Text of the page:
Amazing graze: conservation grazing for smallholders
It’s no exaggeration to say that vast swathes of what you might consider our natural landscape were actually created by human intervention with much of our semi-natural habitat the result of some form of agriculture, often subsistence farming.
Today grazing plays an important role in maintaining these grassland, heathland and meadow environments that would otherwise return to their truly natural states of scrubland and woodland cover.
Grazing allows less competitive species of plant to establish as the dominant species are removed. Trampling, lying, rolling and other ‘damage’ caused by livestock can also be beneficial in providing bare soil for seed colonisation. This type of management also benefits the wildlife by providing habitat and food sources.
Smallholders can play an important role in conservation grazing schemes which suit the small-scale livestock keeper for a number of reasons.
One of the most obvious is that smallholders are more likely to keep traditional or native breeds which tend to thrive on a diet of low grade forage that is a feature of many conservation grazing sites. They can also provide additional land at certain times of year enabling smallholders to increase their herd or flocks sizes where appropriate. This in turn can help provide benefits to local communities in the form of new skills, improved, usable and enjoyable surroundings and fresh local produce.
Hebridean sheep thrive on scrub making them perfect of conservation grazing
The vast majority of conservation grazing takes place on land owned by the Wildlife Trusts, RSPB, National Trust, local land trusts and the Forestry Commission, many of which now manage their own livestock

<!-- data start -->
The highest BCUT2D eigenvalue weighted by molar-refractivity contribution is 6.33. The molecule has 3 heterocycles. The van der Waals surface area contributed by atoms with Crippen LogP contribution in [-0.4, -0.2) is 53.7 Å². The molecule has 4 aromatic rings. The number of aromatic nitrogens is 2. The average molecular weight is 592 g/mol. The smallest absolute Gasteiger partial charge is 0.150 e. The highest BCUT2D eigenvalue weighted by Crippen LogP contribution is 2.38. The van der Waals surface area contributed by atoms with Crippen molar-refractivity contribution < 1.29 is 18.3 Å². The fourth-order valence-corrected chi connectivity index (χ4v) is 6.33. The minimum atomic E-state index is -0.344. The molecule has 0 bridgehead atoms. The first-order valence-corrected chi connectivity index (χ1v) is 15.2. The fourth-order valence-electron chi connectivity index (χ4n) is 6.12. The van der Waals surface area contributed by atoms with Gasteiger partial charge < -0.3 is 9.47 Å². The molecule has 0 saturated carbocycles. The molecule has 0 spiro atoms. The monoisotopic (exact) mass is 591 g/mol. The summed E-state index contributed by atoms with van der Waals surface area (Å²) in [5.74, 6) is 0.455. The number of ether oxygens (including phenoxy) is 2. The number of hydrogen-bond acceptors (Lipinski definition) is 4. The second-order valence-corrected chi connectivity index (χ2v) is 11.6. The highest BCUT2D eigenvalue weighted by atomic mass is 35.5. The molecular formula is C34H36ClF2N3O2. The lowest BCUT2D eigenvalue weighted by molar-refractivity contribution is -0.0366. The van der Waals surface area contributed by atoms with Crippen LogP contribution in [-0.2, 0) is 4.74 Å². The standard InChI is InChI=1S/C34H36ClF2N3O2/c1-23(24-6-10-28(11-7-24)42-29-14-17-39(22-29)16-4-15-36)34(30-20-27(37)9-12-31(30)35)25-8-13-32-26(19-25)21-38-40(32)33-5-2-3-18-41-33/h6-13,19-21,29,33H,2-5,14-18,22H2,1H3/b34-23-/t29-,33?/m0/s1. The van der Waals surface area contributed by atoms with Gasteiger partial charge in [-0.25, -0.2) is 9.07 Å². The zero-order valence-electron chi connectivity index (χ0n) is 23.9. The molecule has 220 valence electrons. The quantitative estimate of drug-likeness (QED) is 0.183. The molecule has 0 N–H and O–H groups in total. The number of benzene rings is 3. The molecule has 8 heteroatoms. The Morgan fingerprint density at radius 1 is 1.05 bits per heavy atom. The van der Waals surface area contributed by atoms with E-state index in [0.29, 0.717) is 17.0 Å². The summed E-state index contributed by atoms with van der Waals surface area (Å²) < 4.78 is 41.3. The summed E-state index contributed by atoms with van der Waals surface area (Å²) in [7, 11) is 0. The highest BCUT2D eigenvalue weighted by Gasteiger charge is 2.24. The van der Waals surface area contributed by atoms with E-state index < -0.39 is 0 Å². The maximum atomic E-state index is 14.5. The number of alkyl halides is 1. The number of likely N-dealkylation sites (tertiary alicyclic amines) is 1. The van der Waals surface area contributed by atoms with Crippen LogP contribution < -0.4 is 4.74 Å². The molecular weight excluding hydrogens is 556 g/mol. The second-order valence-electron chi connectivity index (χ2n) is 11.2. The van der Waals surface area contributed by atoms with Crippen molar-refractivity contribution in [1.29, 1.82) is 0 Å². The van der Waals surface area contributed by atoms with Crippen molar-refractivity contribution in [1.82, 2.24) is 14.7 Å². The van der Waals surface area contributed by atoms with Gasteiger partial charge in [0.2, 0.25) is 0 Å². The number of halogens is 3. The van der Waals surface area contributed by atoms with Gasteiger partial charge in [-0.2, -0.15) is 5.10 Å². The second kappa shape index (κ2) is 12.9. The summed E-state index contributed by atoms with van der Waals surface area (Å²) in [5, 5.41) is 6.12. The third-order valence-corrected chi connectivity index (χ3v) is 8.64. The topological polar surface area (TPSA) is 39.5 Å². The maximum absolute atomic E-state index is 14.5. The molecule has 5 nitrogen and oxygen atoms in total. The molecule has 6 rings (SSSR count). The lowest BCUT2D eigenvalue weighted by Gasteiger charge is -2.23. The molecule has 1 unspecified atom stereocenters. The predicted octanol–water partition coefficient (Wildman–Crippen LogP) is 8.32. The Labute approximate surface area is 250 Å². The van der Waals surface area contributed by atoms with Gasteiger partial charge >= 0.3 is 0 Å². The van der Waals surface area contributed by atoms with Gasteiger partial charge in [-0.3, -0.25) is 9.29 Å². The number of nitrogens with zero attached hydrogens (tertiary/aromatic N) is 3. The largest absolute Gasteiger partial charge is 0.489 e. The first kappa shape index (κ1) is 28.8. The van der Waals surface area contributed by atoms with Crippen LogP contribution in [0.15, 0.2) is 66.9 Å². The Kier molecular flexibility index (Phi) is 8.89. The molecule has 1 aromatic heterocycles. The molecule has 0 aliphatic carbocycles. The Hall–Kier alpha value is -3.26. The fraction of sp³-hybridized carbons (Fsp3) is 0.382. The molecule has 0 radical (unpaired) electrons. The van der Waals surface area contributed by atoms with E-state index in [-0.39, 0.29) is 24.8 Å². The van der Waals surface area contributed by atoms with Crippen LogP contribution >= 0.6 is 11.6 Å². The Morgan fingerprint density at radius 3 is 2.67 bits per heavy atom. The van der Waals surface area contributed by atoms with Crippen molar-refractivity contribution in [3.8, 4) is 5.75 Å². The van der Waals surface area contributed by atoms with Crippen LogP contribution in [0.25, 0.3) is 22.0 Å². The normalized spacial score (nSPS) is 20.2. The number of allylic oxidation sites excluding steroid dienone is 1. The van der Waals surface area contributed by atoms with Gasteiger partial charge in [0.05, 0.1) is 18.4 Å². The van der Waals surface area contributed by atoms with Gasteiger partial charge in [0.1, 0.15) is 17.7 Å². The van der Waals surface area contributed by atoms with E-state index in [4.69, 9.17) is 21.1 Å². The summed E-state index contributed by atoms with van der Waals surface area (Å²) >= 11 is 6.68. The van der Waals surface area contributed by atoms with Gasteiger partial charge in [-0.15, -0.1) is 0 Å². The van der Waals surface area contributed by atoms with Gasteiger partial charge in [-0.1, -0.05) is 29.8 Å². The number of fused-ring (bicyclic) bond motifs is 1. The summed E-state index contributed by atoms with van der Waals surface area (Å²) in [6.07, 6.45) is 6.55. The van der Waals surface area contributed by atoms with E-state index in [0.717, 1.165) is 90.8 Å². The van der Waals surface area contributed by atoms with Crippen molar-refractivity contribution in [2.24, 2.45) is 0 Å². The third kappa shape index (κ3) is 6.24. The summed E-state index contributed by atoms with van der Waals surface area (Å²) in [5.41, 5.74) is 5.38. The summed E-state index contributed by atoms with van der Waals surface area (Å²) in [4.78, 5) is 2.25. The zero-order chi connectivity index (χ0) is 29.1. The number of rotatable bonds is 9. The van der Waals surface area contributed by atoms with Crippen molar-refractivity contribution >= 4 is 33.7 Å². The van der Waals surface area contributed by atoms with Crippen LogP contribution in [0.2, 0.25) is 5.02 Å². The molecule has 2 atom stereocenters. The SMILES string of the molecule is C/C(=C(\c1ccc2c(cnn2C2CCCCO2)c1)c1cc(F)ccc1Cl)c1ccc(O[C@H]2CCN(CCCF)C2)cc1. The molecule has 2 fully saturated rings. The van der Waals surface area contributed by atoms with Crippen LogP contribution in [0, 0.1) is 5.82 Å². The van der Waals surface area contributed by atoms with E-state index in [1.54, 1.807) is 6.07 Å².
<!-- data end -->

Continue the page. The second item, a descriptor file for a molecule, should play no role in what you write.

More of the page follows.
Different areas will need to achieve different goals from their grazing activity so type of stock and breed selection is important, if not essential, to the success of these schemes. Cows and ponies generally munch non-selectively while sheep can be more picky. Other animals such as pigs, lamas and goats, while not used as extensively, would also suit certain areas. However, in all cases, consideration of the dietary requirements of the animal used will always be a prime consideration.
The Grazing Advice Project (GAP) is a partnership of farmers, land managers and conservation organisations committed to promoting the benefits of grazing in respect of the natural environment and our cultural heritage. It currently includes representatives from Natural England, the National Trust, Defence Estates and is managed and run as part of the Rare Breeds Survival Trust.
Conservation grazing on the meads in Hertfordshire
The Project runs two courses – a one day Livestock Checkers course designed for volunteer stock checkers and the two day Conservation Grazing in Practice for livestock keepers wishing to explore the possibilities of the practice.
The Grazing Animals Project website contains a plethora of useful information or you can register to find or offer grazing on the RBST website’s ‘Marketplace’ or on the “Stock-keep” website. Contact the RBST on 0247 669 6551 for more information.
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